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Homelessness Classes @ Your Library School

The Library as Homeless Shelter is a common theme for articles these days, so this one on the Denver Public Library and its efforts to serve the homeless is no surprise.

What is a little surprising is the recommendation by two people interviewed for the article that library schools should offer classes in serving homeless people.

Here’s the relevant portion of the article:

She admits, universities could better prepare librarians for that environment. She hasn’t found a library science program that has a class just on how to serve the homeless. The topic is explored in an existing DU class, and faculty are considering making it a requirement.

“It’s certainly one that helps students dig pretty deeply into understanding, how do I empathize with this other person that may smell bad or, won’t look me in the eye?” Stansbury says.

DPL social worker Elissa Hardy gets exactly where Stansbury is coming from.

“People don’t go into the field of library science thinking they’re going to be working in a homeless shelter essentially,” Hardy says.

It should be noted that neither of the two people are librarians working in libraries. Stansbury is the head of the library school at the University of Denver.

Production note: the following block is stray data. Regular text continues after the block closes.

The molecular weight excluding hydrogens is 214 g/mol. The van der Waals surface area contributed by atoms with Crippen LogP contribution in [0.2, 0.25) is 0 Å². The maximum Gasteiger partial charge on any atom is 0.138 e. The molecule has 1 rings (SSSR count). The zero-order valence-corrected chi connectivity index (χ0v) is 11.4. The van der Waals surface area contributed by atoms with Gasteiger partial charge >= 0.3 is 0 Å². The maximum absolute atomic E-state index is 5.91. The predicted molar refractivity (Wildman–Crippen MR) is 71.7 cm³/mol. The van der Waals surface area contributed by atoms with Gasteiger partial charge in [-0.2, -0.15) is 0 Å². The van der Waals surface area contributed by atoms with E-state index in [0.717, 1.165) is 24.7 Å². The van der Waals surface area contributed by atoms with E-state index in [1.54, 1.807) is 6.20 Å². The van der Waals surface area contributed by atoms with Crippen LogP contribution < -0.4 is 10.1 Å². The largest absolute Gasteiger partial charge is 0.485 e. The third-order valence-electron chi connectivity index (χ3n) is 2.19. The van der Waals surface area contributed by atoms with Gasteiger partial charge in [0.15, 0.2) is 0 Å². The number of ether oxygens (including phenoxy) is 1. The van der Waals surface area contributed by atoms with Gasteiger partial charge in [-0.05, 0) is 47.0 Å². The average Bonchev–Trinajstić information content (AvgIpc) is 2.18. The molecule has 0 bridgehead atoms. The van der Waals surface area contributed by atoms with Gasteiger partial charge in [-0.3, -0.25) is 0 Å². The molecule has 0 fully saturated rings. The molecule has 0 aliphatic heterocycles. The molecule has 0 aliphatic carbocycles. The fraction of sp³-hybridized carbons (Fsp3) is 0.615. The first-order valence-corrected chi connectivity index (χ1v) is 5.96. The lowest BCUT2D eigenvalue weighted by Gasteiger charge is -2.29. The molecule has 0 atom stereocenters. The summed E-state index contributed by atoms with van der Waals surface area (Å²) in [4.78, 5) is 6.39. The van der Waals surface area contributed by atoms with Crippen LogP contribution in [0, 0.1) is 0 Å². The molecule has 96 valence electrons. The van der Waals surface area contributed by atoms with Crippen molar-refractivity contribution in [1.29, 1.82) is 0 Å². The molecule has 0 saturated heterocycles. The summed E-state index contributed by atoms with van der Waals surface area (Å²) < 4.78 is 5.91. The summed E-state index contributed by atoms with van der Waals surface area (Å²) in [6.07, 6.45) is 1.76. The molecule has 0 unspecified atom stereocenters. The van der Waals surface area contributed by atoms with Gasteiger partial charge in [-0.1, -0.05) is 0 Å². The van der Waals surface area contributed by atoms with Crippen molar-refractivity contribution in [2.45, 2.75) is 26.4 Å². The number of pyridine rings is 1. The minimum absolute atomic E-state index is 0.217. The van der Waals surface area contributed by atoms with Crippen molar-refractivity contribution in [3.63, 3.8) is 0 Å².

That seems to me an important point. Neither of these people have chosen to make a career as public librarians.

We do hear in the article from someone who has. “Those of us who went to grad school to be librarians didn’t go to grad school to be social workers…. And were in fact, kind of bridging that role a little bit in ways that were not necessarily comfortable for us.”

Here we have a potential conflict. The head of the library school not only wants some instruction in dealing with the homeless in libraries, and the faculty are considering making it a requirement, but the librarian interviewed acknowledged that people don’t go to library school to be social workers.

Even if some of them did go to library school to be social workers, instead of going to social work school, a lot of people going to library school don’t plan to be public librarians, and it’s rare that libraries other than public libraries become de facto homeless shelters during the day.

If you weren’t planning on that route, would you really want required instruction in how to work with homeless people? Wouldn’t there likely be other classes that would be more beneficial to your future career?

The actual librarian quoted is glad that DPL has a social worker, because that’s the sort of work librarians didn’t go to graduate school to do. The implication is pretty clear: if librarians wanted to spend their lives working with the homeless, they’d have become social workers instead.

The blending of the two isn’t usually something librarians like. It’s not just that they’re not trained to deal with the problems, which they aren’t, but they don’t have any strong interest in the issue at all or they would do something else with their lives.

Public librarians often love helping the public, but in specifically librarian kind of ways. They think they’re going to save the world one library card at a time by something something reading something something social justice.

If social work training becomes a required part of library school curricula, that would send a definite signal to a lot of people that they don’t want to become librarians, and maybe a good way to nip their starry-eyed idealism in the bud.